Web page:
Governing Nonprofit Fraud
Florida Lt. Gov. Jennifer Carroll resigns amid state and federal probes of a nonprofit veterans group.
April 16, 2013
Florida Lt. Gov. Jennifer Carroll has resigned amid state and federal probes of a nonprofit veterans group, according to The Miami Herald. While serving in the state House in 2010, Carroll introduced legislation to legalize sweepstakes games such as those in cafes operated by Allied Veterans of the World, a Florida nonprofit that operates a chain of Internet sweepstakes cafes as a pseudo-charity. Carroll later withdrew the proposed law, saying it was filed erroneously and that she wasn't interested in legalizing Internet cafes, which operate in a legal gray area. At issue is Carroll's connections to Allied Veterans, as nearly 60 people associated with the company were arrested this week on various charges, including illegal gambling, racketeering and money laundering.
Losses due to fraudulent activities are particularly troublesome in the nonprofit sector because they directly reduce resources available to address worthy socioeconomic causes — and for which nonprofit organizations are granted tax-exempt status. Related bad publicity also may reduce subsequent dollar contributions or grants.
The U.S. nonprofit sector continues to grow and is a tantalizing target with upwards of US $1 trillion in revenues, more than 10 million employees, and an estimated 65 million adults providing volunteer services each year. Many U.S. jurisdictions are reporting that fraud among nonprofit entities may be on the rise.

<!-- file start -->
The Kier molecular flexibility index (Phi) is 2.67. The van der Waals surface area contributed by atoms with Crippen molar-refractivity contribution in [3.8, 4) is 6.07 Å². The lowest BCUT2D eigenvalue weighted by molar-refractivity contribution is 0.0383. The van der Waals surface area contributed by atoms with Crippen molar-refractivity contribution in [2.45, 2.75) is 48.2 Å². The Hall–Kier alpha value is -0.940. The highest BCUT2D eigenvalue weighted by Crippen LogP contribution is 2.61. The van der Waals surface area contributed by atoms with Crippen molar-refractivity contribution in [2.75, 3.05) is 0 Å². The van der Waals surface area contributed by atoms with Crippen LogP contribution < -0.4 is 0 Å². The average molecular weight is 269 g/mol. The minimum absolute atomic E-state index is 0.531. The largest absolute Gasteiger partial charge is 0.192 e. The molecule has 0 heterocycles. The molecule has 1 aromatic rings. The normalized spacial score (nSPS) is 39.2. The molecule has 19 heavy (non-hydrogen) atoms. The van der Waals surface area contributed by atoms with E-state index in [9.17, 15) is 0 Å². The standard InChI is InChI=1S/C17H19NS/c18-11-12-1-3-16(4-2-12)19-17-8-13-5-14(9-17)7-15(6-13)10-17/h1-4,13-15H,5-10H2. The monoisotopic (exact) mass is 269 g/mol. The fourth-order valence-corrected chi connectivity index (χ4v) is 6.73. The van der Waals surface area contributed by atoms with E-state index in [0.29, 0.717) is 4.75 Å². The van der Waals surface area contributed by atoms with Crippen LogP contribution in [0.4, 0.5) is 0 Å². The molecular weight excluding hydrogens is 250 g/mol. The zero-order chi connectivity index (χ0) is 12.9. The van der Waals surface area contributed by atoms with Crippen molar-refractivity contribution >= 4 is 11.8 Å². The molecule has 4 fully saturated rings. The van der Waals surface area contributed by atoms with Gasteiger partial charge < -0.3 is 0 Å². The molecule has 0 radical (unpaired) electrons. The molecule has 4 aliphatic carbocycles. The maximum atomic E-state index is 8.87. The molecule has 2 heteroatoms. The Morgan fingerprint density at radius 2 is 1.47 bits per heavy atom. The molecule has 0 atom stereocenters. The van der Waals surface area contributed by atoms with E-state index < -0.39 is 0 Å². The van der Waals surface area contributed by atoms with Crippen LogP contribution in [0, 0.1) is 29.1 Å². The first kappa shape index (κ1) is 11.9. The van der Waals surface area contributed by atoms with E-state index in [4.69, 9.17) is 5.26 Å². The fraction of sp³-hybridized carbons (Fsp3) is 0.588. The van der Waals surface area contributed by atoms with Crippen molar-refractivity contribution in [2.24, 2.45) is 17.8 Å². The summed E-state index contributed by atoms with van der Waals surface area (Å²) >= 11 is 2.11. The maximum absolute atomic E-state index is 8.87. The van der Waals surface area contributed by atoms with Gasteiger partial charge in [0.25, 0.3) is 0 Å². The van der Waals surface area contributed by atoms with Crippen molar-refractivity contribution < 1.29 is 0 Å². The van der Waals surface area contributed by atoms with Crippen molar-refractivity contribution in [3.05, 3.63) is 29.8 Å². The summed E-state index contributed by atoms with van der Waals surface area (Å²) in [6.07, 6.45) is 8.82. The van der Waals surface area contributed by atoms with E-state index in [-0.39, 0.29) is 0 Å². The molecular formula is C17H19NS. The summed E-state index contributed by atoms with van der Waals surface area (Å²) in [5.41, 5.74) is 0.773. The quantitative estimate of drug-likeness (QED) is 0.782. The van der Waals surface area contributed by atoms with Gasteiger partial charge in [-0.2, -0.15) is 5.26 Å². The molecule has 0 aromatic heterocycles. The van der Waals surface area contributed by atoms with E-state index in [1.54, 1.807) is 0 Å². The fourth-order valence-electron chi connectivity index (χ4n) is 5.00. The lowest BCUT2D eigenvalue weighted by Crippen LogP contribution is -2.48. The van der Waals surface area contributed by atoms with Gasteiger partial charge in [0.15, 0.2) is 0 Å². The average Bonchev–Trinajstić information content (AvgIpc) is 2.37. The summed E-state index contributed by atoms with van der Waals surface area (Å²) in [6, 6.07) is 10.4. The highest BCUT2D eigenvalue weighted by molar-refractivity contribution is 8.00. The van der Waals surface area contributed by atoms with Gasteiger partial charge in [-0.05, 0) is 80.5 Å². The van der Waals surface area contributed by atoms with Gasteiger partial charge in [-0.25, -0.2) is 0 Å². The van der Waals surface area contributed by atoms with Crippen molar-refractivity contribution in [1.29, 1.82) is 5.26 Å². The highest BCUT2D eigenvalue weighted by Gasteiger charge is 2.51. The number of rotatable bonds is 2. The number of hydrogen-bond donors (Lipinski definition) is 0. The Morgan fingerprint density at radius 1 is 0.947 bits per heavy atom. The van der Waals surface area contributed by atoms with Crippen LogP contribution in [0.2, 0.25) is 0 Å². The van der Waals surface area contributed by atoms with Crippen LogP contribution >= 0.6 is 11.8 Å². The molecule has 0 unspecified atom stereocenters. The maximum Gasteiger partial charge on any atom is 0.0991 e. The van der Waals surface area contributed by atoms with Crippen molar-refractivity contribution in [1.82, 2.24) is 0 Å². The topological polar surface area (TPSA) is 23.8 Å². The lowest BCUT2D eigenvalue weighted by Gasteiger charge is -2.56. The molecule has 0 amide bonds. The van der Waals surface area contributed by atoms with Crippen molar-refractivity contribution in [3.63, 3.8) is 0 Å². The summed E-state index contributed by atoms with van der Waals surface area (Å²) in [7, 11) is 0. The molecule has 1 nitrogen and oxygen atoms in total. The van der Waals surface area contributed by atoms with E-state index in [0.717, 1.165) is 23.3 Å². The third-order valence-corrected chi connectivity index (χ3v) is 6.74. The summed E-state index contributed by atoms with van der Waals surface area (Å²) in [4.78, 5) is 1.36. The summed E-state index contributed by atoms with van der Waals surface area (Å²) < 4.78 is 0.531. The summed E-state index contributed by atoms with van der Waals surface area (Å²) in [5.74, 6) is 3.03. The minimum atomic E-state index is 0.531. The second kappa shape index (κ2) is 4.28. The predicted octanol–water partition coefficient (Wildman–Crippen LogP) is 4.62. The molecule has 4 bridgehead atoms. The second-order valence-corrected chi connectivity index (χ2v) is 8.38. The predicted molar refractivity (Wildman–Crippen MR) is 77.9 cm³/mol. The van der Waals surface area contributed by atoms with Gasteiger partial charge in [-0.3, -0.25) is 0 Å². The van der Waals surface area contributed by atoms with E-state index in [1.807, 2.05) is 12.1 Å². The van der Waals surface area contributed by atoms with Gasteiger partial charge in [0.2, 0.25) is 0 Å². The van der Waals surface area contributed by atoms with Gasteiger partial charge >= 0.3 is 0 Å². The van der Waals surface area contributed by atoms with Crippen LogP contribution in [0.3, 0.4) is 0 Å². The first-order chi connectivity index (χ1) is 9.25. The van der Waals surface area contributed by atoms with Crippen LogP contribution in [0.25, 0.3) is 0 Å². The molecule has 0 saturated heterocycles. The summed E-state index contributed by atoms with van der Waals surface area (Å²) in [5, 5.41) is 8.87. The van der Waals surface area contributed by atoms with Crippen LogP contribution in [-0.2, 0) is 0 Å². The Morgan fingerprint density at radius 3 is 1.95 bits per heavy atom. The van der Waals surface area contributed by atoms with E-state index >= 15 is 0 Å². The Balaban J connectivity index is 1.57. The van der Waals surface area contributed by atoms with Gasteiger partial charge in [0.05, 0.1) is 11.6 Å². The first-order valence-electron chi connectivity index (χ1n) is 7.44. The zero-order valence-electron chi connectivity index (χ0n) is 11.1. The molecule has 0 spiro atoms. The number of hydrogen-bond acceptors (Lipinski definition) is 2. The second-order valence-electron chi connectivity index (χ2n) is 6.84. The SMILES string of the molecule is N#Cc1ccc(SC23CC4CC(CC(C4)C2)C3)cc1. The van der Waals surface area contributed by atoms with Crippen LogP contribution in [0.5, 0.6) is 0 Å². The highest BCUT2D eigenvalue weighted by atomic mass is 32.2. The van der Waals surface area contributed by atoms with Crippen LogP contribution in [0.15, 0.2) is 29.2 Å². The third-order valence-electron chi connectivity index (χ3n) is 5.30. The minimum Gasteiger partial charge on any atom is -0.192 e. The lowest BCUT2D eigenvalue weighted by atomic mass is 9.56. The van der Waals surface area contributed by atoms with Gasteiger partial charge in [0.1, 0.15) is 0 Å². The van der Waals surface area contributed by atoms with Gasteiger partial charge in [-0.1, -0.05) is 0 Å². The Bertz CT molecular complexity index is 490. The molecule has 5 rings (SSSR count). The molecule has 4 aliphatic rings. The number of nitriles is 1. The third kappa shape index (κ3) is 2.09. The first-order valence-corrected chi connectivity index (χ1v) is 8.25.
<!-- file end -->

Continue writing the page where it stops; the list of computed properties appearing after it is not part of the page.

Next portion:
Fraud may be easier to perpetrate in a nonprofit organization for several reasons: an atmosphere of trust, difficulty in verifying certain revenue streams, weaker internal controls, lack of business and financial expertise, and reliance on volunteer boards are all potential contributing factors. Absence of a strong external regulatory and compliance framework and enforcement resources are also factors, and action always may not be taken — even where evidence of fraud has been uncovered.
While we do not yet know exactly how the alleged fraud was perpetrated, recent academic and Association of Certified Fraud Examiner studies of fraud in the nonprofit sector indicate that, overwhelmingly, these involve collusion among several individuals to fraudulently disburse large sums of misappropriated cash.
Auditors in the field of financial management, with expertise in the detection and investigation of fraud, will no doubt recognize five major types of fraudulent disbursement transactions to look for:
Fraudulent billing. False or inflated invoices are paid — a predominant type of fraudulent disbursement affecting nonprofit organizations.
Payroll fraud. A payroll check or other form of payment is issued based on overstated hours worked or to fictitious "ghost" employees.
Expense reimbursement fraud. Falsified claims for expenses (e.g., travel reimbursement) are submitted by employees.
Check tampering. An organization's check is stolen or altered.
Fraudulent register disbursements. False entries are made in a cash register (or equivalent electronic payment system), or cash refunds are made without documentation.
In terms of methods to detect and deter fraud in nonprofit organizations, the existence of strong internal controls is essential but not necessarily mandated in many jurisdictions or considered as important as one might anticipate. Among these are:
Employee background checks.
Presence of an anonymous reporting method, including tips and hotlines.
Existence of an internal audit or fraud examination function.
An annual audit by a certified public accountant and/or public reporting of financial statements.
Carrying insurance to cover losses from fraud.
Providing orientation and increased training to volunteers about thefts and establishing a strong code of ethics and board of directors, including an audit committee.